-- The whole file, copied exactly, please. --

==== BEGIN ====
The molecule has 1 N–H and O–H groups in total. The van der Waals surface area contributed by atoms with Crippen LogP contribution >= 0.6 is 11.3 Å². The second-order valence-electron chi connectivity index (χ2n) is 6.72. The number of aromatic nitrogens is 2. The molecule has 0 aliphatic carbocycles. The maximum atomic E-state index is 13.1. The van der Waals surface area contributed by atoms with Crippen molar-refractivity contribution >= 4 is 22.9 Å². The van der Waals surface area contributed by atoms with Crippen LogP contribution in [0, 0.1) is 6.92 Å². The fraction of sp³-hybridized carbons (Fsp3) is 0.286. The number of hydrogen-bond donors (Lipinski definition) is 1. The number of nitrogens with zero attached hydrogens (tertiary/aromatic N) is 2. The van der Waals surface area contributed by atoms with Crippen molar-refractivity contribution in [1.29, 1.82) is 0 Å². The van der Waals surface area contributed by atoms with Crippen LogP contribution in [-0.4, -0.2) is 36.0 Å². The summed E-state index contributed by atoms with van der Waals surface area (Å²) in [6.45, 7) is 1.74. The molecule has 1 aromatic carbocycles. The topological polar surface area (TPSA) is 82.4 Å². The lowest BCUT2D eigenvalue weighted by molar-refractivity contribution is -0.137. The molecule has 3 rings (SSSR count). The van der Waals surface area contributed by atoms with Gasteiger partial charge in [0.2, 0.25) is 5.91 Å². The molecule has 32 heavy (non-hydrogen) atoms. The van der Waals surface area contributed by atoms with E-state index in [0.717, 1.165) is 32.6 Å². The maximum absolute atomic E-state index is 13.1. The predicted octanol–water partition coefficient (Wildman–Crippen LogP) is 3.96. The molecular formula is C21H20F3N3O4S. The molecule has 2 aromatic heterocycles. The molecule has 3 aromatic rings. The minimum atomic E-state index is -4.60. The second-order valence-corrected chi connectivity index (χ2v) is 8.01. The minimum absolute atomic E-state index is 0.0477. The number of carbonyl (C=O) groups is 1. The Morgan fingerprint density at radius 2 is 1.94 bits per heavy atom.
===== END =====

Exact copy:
The molecule has 1 N–H and O–H groups in total. The van der Waals surface area contributed by atoms with Crippen LogP contribution >= 0.6 is 11.3 Å². The second-order valence-electron chi connectivity index (χ2n) is 6.72. The number of aromatic nitrogens is 2. The molecule has 0 aliphatic carbocycles. The maximum atomic E-state index is 13.1. The van der Waals surface area contributed by atoms with Crippen molar-refractivity contribution >= 4 is 22.9 Å². The van der Waals surface area contributed by atoms with Crippen LogP contribution in [0, 0.1) is 6.92 Å². The fraction of sp³-hybridized carbons (Fsp3) is 0.286. The number of hydrogen-bond donors (Lipinski definition) is 1. The number of nitrogens with zero attached hydrogens (tertiary/aromatic N) is 2. The van der Waals surface area contributed by atoms with Crippen molar-refractivity contribution in [1.29, 1.82) is 0 Å². The van der Waals surface area contributed by atoms with Crippen LogP contribution in [-0.4, -0.2) is 36.0 Å². The summed E-state index contributed by atoms with van der Waals surface area (Å²) in [6.45, 7) is 1.74. The molecule has 1 aromatic carbocycles. The topological polar surface area (TPSA) is 82.4 Å². The lowest BCUT2D eigenvalue weighted by molar-refractivity contribution is -0.137. The molecule has 3 rings (SSSR count). The van der Waals surface area contributed by atoms with Gasteiger partial charge in [0.2, 0.25) is 5.91 Å². The molecule has 32 heavy (non-hydrogen) atoms. The van der Waals surface area contributed by atoms with E-state index in [0.717, 1.165) is 32.6 Å². The maximum absolute atomic E-state index is 13.1. The predicted octanol–water partition coefficient (Wildman–Crippen LogP) is 3.96. The molecular formula is C21H20F3N3O4S. The molecule has 2 aromatic heterocycles. The molecule has 3 aromatic rings. The minimum atomic E-state index is -4.60. The second-order valence-corrected chi connectivity index (χ2v) is 8.01. The minimum absolute atomic E-state index is 0.0477. The number of carbonyl (C=O) groups is 1. The Morgan fingerprint density at radius 2 is 1.94 bits per heavy atom.